For a brief moment in the mid 1980s, I was entranced with a number of Southern alternative rockers who were following in the seminal footsteps of REM. Most of them were a bit more sonically inclined then the band that put Athens, Georgia on the map. Groups like the DB’s, Pylon, Guadalcanal Diary, and Fetchin’ Bones were just edgy enough to capture my interest. But as REM started adding more and more feedback to their studio and live performances, it all got old, and I moved on to Butthole Surfers and Sonic Youth.
The Cincinnati band Wussy reminds me a lot of those Southern groups who were dancing on the precipice of noise legend. Wussy features ex-Ass Pony’s guitarist Chuck Cleaver, Lisa Walker on vocals, organ, and guitars, multi-instrumentalist Mark Messerly, and Dawn Burman on drums. For the most part, this album is an extremely subdued, acoustically oriented effort with some moments of highly intense guitar leads and noise acting as counter-metaphors to the malaise and abandonment found in the lyrics.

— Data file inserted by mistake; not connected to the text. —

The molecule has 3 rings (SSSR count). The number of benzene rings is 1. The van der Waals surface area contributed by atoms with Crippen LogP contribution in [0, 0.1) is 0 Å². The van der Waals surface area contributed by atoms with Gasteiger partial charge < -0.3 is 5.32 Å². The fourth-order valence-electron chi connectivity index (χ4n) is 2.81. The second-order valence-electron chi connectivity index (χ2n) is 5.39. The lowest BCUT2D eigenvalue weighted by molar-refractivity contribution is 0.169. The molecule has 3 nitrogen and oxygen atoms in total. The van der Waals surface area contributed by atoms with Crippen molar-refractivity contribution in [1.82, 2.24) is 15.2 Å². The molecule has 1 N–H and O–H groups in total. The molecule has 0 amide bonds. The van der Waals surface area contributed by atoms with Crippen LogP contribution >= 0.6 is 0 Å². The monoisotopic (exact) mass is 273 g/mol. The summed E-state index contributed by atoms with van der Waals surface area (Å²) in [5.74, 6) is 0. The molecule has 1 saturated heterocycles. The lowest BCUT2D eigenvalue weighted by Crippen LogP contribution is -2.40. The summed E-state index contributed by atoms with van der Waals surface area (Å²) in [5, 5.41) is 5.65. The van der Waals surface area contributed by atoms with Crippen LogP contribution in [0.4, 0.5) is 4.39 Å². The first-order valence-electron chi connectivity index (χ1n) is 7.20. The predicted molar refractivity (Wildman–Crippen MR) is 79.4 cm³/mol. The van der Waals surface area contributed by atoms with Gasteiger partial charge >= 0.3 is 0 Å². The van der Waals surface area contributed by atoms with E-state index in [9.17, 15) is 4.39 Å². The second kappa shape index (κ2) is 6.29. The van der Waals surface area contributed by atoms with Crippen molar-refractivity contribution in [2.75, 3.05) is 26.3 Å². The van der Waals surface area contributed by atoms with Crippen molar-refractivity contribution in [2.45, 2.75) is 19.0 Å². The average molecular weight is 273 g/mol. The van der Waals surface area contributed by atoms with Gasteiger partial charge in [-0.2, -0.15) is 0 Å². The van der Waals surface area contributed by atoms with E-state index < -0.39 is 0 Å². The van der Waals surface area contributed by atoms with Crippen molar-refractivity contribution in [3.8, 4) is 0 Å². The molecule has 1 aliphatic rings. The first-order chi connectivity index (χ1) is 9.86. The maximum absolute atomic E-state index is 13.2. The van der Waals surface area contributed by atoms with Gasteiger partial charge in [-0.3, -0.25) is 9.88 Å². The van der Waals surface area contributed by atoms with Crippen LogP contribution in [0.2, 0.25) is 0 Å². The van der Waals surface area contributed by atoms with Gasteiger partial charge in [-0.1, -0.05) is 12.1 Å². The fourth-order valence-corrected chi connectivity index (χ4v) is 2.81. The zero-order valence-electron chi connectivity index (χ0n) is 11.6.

The album as a whole takes a few listens before it smacks you with the walloping emotional impact the band intended. Funeral Dress is the anti-Nirvana, delivering tales of emotional devastation with the finesse of a fine surgeon removing your vital organs while you lay unconscious in a bathtub packed with ice.
Lisa Walker’s vocals bring to mind Hope Sandoval of Mazzy Star. Sandoval certainly has a wider range and is more experimental, but Walker compliments the disparate elements of Wussy’s music extremely well, modulating between both very bright and very dark tones, much like Sandoval. Walker’s job as front woman for the band must be a challenging one. Cleaver’s guitar work threatens to walk away with the show at times, as does Messerly. But Walker is clearly in control, and she guides the group through each blackened tunnel it navigates, leading it to the eventual light on the other end.